Stark, Rodney. What Americans Really Believe: New Findings from the Baylor Surveys of Religion. Waco, TX: Baylor University Press, 2008.
 The term “conservative” is synonymous with the “evangelical tradition” as defined by the Pew Forum, which includes exclusionary views of salvation and oftentimes a separatist mindset against established religious institutions (Gregory Smith, America’s Changing Religious Landscape: Christians Decline Sharply as Share of Population; Unaffiliated and Other Faiths Continue to Grow [Washington, DC: Pew Research Center, 2015], 22, accessed January 9, 2016, http://www.pewforum.org/files/2015/05/RLS-08-26-full-report.pdf). More generally, religious “conservatism” emphasizes maintaining past traditions, doctrines, and creeds (Donald T. Kauffman, ed., Baker’s Concise Dictionary of Religion [Grand Rapids, MI: Baker Book House, 1985], s.v. “Conservatism”), ultimately finding an affinity with classical presentations of theology (Donald K. McKim, ed., Westminster Dictionary of Theological Terms [Louisville, KY: Westminster John Knox Press, 1996], s.v. “Conservative Theology”).
 Ken Howard, “Singularity: The Death of Religion and the Resurrection of Faith,” Religion and Society (forthcoming).
 In this posting, the terms “mainline” and “liberal” are interchangeable since the Pew Forum defines mainline Christians as those with inclusivistic beliefs about salvation and an emphasis on social reform, which are common characteristics of liberal Christianity (Smith, America’s Changing Religious Landscape, 22). For a helpful list of the kinds of congregations included within the “mainline” tradition, see “Appendix B: Classification of Protestant Denominations” (pp. 100-11).
 As Ken Howard often remarks, both conservative and liberal churches can be exclusive but in different ways: conservative churches tend to be objectively (or propositionally) exclusive, while liberal churches tend to be subjectively (attitudinally/emotionally) exclusive.
 Mark O’Keefe and John Green, Assessing a More Prominent ‘Religious Left’ (Washington, DC: Pew Research Center, 2008), accessed January 7, 2017, http://www.pewforum.org/2008/06/05/assessing-a-more-prominent-religious-left/. As this panel discussion elaborates, it is important not to equate liberal theology with liberal political beliefs. Those who are theologically liberal are not always politically liberal and vice versa.
 George Hunsinger, “Postliberal Theology,” in The Cambridge Companion to Postmodern Theology, Pbk. ed., ed. Kevin J. Vanhoozer (2003; repr., New York: Cambridge University Press, 2009), 44-46.
 Sydney E. Ahlstrom, A Religious History of the American People (New Have, CT: Yale University Press, 1972), 779.
 Kauffman, Baker’s Concise Dictionary, s.v. “Liberalism;” McKim, Westminster Dictionary, s.v. “Liberal Theology/Liberalism.”
 Ken Howard, Paradoxy: Creating Christian Community Beyond Us and Them (Brewster, MA: Paraclete Press, 2010), 30-46.
 George M. Marsden, Understanding Fundamentalism and Evangelicalism (Grand Rapids, MI: William B. Eerdmans Publishing Company, 1991), 32-36. For a detailed historical examination of liberal theology in the United States, see Ahlstrom, Religious History of the American People, 763-84.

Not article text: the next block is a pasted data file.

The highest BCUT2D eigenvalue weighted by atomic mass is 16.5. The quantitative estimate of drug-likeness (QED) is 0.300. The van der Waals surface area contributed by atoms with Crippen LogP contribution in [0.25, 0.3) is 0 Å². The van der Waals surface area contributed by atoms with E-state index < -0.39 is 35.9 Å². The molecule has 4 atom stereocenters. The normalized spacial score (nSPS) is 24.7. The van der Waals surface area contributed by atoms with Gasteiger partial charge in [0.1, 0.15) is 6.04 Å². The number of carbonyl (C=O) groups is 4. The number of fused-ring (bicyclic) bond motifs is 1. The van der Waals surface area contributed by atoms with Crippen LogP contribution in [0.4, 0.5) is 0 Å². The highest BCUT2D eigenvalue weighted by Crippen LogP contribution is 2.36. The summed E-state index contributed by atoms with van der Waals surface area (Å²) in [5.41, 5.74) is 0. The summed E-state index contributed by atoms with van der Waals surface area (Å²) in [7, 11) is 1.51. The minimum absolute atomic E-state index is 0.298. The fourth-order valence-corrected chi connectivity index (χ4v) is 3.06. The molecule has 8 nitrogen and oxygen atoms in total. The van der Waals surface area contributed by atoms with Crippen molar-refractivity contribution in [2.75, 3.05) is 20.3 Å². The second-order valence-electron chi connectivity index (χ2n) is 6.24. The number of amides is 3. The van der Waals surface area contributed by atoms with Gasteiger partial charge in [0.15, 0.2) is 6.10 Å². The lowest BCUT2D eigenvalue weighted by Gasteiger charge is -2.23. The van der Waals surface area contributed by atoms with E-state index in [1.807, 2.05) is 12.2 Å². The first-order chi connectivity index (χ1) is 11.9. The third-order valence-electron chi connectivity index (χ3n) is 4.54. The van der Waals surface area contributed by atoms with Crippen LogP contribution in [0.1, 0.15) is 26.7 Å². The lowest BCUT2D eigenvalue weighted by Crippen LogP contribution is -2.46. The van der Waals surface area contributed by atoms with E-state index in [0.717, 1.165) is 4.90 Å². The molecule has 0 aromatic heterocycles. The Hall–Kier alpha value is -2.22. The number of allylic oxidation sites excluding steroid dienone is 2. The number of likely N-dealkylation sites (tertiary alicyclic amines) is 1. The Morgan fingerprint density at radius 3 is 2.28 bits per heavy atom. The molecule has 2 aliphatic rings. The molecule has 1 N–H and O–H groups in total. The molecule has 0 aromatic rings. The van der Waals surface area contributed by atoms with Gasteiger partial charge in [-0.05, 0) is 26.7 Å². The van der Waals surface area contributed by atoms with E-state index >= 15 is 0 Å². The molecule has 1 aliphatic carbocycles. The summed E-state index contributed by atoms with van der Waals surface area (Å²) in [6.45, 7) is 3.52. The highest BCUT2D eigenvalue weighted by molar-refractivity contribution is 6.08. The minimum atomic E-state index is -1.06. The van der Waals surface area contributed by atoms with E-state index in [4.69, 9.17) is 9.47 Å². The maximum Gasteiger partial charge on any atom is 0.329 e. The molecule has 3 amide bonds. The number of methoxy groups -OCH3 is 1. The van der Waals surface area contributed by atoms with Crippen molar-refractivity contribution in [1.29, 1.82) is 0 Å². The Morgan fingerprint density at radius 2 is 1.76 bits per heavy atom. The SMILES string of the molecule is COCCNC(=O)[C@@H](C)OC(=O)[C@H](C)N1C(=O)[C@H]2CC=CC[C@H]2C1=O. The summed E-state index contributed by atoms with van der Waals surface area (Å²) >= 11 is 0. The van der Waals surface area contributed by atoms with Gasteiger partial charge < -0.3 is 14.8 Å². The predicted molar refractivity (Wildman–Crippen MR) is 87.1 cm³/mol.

Rodney Stark, What Americans Really Believe: New Findings from the Baylor Surveys of Religion (Waco, TX: Baylor University Press, 2008), 21-22.
 Smith, America’s Changing Religious Landscape, 4, 8.
 According to the Pew Forum, 19% of respondents said they were raised as mainline Protestant but 10.4% said they left for a different religious tradition, totaling a loss of 54.74% due to “religious switching” (Smith, America’s Changing Religious Landscape, 13, 39).
 Ibid., 33-34.
 David O. Beale, In Pursuit of Purity: American Fundamentalism Since 1850 (Greenville, SC: Unusual Publications, 1986), 245-49. It is questionable whether neo-orthodoxy should be considered a subset of theological liberalism.
 Ahlstrom, Religious History of the American People, 781-83.
 Stanley J. Grenz and John R. Franke, Beyond Foundationalism: Shaping Theology in a Postmodern Context (Louisville, KY: Westminster John Knox Press, 2001), 4-7. See also, John R. Franke, The Character of Theology: An Introduction to Its Nature, Task, and Purpose (Grand Rapids, MI: Baker Academic, 2005), 28-34.
 This appears to be true despite Grenz and Franke’s unfortunate use of the term “fragmentation.”
 Smith, America’s Changing Religious Landscape, 39.
 When discussing their history, the EPC remarks about its founders, “These leaders had become increasingly distressed by theological liberalism and institutional resistance to change in their denominations. They wanted to form a Church that took seriously the Bible, the theology of the historic confessions of the faith, and the evangelical fervor of the founders of American Presbyterianism. They envisioned a denomination that was really evangelical and really Presbyterian” (“History: In the Beginning,” EPC: A Global Movement of Evangelical Presbyterian Churches, https://www.epc.org/history [accessed March 2, 2017]).
 Smith, America’s Changing Religious Landscape, 4, 20-21, 25.